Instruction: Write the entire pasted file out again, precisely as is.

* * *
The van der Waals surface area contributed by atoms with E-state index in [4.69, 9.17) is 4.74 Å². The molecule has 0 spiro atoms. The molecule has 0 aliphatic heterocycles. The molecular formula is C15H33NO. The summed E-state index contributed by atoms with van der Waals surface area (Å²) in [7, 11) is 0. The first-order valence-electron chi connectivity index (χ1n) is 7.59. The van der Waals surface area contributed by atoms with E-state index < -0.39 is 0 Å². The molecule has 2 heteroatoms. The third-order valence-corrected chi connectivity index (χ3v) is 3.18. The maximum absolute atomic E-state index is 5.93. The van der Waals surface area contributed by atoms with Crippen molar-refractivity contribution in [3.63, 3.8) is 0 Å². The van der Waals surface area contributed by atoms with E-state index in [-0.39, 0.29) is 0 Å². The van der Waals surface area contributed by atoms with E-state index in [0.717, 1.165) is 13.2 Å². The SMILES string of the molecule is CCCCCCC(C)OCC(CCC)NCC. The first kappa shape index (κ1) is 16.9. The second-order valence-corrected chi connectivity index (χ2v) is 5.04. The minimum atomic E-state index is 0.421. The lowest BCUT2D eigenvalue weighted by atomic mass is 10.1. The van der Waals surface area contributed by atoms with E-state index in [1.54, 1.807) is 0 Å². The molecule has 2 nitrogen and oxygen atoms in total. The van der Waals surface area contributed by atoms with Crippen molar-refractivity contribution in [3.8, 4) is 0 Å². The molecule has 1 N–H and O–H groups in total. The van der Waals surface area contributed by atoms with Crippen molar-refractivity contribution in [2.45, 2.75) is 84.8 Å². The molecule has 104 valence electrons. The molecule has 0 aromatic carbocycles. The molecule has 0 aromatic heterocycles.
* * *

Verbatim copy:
The van der Waals surface area contributed by atoms with E-state index in [4.69, 9.17) is 4.74 Å². The molecule has 0 spiro atoms. The molecule has 0 aliphatic heterocycles. The molecular formula is C15H33NO. The summed E-state index contributed by atoms with van der Waals surface area (Å²) in [7, 11) is 0. The first-order valence-electron chi connectivity index (χ1n) is 7.59. The van der Waals surface area contributed by atoms with E-state index < -0.39 is 0 Å². The molecule has 2 heteroatoms. The third-order valence-corrected chi connectivity index (χ3v) is 3.18. The maximum absolute atomic E-state index is 5.93. The van der Waals surface area contributed by atoms with Crippen molar-refractivity contribution in [3.63, 3.8) is 0 Å². The van der Waals surface area contributed by atoms with E-state index in [-0.39, 0.29) is 0 Å². The van der Waals surface area contributed by atoms with E-state index in [0.717, 1.165) is 13.2 Å². The SMILES string of the molecule is CCCCCCC(C)OCC(CCC)NCC. The first kappa shape index (κ1) is 16.9. The second-order valence-corrected chi connectivity index (χ2v) is 5.04. The minimum atomic E-state index is 0.421. The lowest BCUT2D eigenvalue weighted by atomic mass is 10.1. The van der Waals surface area contributed by atoms with E-state index in [1.54, 1.807) is 0 Å². The molecule has 2 nitrogen and oxygen atoms in total. The van der Waals surface area contributed by atoms with Crippen molar-refractivity contribution in [3.8, 4) is 0 Å². The molecule has 1 N–H and O–H groups in total. The van der Waals surface area contributed by atoms with Crippen molar-refractivity contribution in [2.45, 2.75) is 84.8 Å². The molecule has 104 valence electrons. The molecule has 0 aromatic carbocycles. The molecule has 0 aromatic heterocycles.